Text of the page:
Like or dislike this music, perhaps 2005 will be the year in which some sections of the jazz community will finally grow up and throw off their segregated mindset. Jarrett writes about Miles’s electric period, “He wanted what he always wanted up until that time: to forge new ways of ‘coming at’ things.” Bartz notes, “The greatest lesson I learned from my time with Miles was the seriousness of what we were doing. Nothing was frivolous.” Serious enough, apparently, to nearly come to blows in the pursuit of, according to DeJohnette, “the magic that always happened when you were working with Miles.”
THE CELLAR DOOR BOXED SET—THE MISSING LINK
The sense of Miles Davis and his band taking risks and courting danger is manifest on the odd, angular, relentless, intense mixture of funk ‘n rock ‘n jazz that’s captured on the Cellar Door CDs. For Miles, it must have been the perfect culmination of 1970, which was the year in which he lived at his most dangerously. Having reached a point of no return with the recording of Bitches Brew in August 1969, he went well beyond it during the following year.
Miles had begun his process of electric exploration during studio dates with his Second Great Quintet in December 1967, when he asked Herbie Hancock to play electric keyboards and added Joe Beck on electric guitar. During the next two years, addition and integration were the essence of his creative process, with different guitarists, keyboardists, percussionists, a bass clarinettist, a sitar player, and an electric bassist, coming in for an avalanche of studio dates.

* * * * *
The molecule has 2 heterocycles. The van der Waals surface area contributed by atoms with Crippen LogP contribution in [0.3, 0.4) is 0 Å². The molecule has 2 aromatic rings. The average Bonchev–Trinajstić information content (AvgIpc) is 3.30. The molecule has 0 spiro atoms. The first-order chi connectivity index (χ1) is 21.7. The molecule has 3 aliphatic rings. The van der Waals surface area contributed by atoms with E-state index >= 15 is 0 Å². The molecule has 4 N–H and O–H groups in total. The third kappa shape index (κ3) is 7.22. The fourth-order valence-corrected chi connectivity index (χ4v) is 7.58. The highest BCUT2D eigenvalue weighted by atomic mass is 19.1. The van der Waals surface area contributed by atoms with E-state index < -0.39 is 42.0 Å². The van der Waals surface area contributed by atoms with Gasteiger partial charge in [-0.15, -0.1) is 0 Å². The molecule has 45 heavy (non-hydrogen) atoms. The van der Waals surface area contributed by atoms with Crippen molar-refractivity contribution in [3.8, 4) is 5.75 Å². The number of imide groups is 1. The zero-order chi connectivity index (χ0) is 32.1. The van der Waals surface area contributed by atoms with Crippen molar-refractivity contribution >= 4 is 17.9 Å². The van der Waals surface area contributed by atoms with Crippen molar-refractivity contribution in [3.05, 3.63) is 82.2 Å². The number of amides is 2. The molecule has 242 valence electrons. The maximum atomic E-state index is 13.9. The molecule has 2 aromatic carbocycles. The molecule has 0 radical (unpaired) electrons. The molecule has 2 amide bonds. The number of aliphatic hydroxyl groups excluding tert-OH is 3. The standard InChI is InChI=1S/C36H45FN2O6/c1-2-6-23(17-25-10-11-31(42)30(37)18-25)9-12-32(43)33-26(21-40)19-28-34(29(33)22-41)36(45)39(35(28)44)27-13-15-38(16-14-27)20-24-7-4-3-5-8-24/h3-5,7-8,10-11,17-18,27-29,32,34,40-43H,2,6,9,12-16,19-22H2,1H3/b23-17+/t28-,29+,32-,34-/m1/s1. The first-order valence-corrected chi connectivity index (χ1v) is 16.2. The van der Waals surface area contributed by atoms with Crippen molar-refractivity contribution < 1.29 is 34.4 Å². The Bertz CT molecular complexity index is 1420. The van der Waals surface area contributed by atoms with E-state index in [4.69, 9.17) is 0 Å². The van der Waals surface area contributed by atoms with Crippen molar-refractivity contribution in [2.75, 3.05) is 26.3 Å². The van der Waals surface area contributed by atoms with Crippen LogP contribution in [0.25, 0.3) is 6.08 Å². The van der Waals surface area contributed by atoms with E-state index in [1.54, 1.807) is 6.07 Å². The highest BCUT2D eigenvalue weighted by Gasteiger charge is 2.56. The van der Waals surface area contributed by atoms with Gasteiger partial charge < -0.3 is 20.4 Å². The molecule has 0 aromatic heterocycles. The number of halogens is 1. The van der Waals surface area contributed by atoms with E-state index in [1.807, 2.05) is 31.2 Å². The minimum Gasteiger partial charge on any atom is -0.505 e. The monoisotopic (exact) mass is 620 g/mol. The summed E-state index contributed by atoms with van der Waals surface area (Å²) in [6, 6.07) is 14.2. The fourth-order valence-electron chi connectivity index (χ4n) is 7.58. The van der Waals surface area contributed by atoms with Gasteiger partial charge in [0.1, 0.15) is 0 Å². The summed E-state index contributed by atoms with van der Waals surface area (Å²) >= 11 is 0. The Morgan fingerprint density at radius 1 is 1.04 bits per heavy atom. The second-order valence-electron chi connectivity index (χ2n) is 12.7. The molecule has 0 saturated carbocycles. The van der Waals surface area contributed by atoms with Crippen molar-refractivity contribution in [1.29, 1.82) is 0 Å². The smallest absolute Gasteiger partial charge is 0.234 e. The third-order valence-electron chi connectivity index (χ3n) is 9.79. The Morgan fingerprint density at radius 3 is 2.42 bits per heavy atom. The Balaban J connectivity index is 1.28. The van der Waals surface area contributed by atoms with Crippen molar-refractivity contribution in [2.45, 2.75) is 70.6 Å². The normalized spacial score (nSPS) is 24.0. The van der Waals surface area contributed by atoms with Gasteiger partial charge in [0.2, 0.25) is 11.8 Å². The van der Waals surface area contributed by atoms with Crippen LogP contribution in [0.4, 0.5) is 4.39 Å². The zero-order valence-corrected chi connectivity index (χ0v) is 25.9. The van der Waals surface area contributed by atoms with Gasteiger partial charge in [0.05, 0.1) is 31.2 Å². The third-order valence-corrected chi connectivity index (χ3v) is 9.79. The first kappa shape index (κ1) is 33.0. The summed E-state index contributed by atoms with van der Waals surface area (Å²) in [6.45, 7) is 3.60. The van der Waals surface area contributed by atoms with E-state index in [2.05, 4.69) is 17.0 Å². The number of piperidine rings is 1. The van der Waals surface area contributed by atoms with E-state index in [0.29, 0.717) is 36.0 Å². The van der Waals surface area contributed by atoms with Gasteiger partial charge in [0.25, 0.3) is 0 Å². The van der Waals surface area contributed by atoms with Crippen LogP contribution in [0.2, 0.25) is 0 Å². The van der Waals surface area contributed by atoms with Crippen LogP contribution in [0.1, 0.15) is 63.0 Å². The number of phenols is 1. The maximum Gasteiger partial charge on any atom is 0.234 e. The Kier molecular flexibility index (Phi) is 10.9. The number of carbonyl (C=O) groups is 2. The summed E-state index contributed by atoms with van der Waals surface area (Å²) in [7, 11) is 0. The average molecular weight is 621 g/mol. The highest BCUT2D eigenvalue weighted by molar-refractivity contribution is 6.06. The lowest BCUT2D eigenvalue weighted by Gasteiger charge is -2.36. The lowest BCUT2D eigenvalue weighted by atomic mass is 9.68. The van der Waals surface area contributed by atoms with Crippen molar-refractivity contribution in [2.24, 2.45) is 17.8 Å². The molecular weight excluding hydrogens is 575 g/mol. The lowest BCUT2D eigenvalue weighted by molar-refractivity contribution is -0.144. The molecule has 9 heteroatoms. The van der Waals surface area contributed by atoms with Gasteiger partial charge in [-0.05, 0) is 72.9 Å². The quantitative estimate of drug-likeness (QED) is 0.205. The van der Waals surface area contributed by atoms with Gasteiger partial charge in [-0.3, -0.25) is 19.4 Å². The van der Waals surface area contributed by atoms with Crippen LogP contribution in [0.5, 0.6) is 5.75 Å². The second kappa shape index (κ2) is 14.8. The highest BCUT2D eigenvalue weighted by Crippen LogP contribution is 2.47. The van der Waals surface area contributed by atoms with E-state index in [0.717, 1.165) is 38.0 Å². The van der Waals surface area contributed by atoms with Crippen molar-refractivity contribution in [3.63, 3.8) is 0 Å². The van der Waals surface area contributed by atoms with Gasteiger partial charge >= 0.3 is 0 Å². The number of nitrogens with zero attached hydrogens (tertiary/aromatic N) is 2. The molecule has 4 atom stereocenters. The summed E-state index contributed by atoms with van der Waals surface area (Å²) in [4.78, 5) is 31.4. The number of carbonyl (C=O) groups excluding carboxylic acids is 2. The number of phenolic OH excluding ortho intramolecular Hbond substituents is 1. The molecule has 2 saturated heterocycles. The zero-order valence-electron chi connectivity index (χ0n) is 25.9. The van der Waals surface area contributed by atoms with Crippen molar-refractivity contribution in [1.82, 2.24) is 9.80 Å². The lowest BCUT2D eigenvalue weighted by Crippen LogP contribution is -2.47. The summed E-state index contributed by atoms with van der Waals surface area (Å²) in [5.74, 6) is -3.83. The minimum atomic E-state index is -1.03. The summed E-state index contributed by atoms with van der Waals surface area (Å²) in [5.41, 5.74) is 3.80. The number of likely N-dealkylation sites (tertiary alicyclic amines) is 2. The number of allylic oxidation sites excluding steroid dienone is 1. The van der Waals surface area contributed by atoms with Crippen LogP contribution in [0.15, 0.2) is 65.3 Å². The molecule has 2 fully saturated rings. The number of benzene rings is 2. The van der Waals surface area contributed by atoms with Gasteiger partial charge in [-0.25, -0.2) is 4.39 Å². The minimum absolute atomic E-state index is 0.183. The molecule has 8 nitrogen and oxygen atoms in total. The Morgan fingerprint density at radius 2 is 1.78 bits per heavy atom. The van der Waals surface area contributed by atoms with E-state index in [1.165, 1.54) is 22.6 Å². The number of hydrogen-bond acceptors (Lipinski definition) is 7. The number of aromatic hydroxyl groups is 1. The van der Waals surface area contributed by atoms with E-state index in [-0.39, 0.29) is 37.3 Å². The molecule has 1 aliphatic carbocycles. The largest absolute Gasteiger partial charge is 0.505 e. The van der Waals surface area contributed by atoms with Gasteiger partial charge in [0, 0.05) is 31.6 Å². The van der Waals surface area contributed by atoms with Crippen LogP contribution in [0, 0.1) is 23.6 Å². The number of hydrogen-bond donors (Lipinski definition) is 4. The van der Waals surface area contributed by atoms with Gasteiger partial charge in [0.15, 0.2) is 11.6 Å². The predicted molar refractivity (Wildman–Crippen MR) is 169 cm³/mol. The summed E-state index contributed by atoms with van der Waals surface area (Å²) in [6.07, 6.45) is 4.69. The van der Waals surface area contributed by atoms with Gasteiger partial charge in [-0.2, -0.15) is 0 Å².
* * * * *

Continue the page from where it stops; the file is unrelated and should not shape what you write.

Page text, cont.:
The first the public at large heard of all these changes was In A Silent Way, which was recorded and released in 1969. The understated playing of the enlarged ensemble heralded Miles’s revolution with a whisper. In addition, during the summer of that year, Miles’ then quintet, consisting of the trumpeter, Wayne Shorter, Chick Corea, Dave Holland, and Jack DeJohnette, launched into ferocious versions of some of the experimental, rock-influenced studio tracks, with Corea on electric keyboards and Holland switching from acoustic to electric bass
Airto Moreira’s arrival by the end of 1969 preceded the next big public step. Miles had until then played only jazz clubs and festivals, with Dave Holland noting when he arrived from England in 1968, that he was “shocked at how few people were coming to Miles’ concerts.” But in the beginning of 1970, in conjunction with the release of Bitches Brew in April, Miles Davis suddenly performed at rock venues, on the same bill as established rock acts like Laura Nyro, Steve Miller, The Grateful Dead, and Neil Young, and often playing for audiences of thousands. The results have been captured on three Miles Davis live albums, At Fillmore, Black Beauty, and It’s About That Time.